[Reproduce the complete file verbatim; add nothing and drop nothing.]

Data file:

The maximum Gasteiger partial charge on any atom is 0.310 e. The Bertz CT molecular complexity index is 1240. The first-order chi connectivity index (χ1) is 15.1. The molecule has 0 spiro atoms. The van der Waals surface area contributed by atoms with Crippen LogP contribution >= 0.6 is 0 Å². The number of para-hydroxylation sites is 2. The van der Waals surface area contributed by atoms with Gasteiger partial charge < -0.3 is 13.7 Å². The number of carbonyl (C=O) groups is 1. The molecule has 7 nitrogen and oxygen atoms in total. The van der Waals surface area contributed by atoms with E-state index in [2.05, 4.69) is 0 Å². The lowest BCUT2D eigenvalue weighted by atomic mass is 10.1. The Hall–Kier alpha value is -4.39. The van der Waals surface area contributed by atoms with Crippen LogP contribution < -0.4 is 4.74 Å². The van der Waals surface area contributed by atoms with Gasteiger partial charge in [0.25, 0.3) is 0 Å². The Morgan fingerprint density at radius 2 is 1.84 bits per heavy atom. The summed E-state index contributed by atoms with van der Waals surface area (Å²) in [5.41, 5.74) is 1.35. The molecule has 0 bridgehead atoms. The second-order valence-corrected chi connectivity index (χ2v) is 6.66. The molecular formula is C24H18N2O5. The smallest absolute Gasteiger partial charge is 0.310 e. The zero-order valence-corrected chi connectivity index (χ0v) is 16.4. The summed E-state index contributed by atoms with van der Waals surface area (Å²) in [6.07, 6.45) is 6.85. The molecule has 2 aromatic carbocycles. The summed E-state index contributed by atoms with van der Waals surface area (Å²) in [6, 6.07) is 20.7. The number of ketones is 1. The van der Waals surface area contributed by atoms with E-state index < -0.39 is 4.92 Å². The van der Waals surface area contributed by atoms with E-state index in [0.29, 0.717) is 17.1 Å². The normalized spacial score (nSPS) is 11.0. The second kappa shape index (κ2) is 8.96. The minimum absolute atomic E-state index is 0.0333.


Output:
The maximum Gasteiger partial charge on any atom is 0.310 e. The Bertz CT molecular complexity index is 1240. The first-order chi connectivity index (χ1) is 15.1. The molecule has 0 spiro atoms. The van der Waals surface area contributed by atoms with Crippen LogP contribution >= 0.6 is 0 Å². The number of para-hydroxylation sites is 2. The van der Waals surface area contributed by atoms with Gasteiger partial charge < -0.3 is 13.7 Å². The number of carbonyl (C=O) groups is 1. The molecule has 7 nitrogen and oxygen atoms in total. The van der Waals surface area contributed by atoms with E-state index in [2.05, 4.69) is 0 Å². The lowest BCUT2D eigenvalue weighted by atomic mass is 10.1. The Hall–Kier alpha value is -4.39. The van der Waals surface area contributed by atoms with Crippen LogP contribution < -0.4 is 4.74 Å². The van der Waals surface area contributed by atoms with Gasteiger partial charge in [0.25, 0.3) is 0 Å². The Morgan fingerprint density at radius 2 is 1.84 bits per heavy atom. The summed E-state index contributed by atoms with van der Waals surface area (Å²) in [5.41, 5.74) is 1.35. The molecule has 0 bridgehead atoms. The second-order valence-corrected chi connectivity index (χ2v) is 6.66. The molecular formula is C24H18N2O5. The smallest absolute Gasteiger partial charge is 0.310 e. The zero-order valence-corrected chi connectivity index (χ0v) is 16.4. The summed E-state index contributed by atoms with van der Waals surface area (Å²) in [6.07, 6.45) is 6.85. The molecule has 2 aromatic carbocycles. The summed E-state index contributed by atoms with van der Waals surface area (Å²) in [6, 6.07) is 20.7. The number of ketones is 1. The van der Waals surface area contributed by atoms with E-state index < -0.39 is 4.92 Å². The van der Waals surface area contributed by atoms with E-state index in [0.29, 0.717) is 17.1 Å². The normalized spacial score (nSPS) is 11.0. The second kappa shape index (κ2) is 8.96. The minimum absolute atomic E-state index is 0.0333.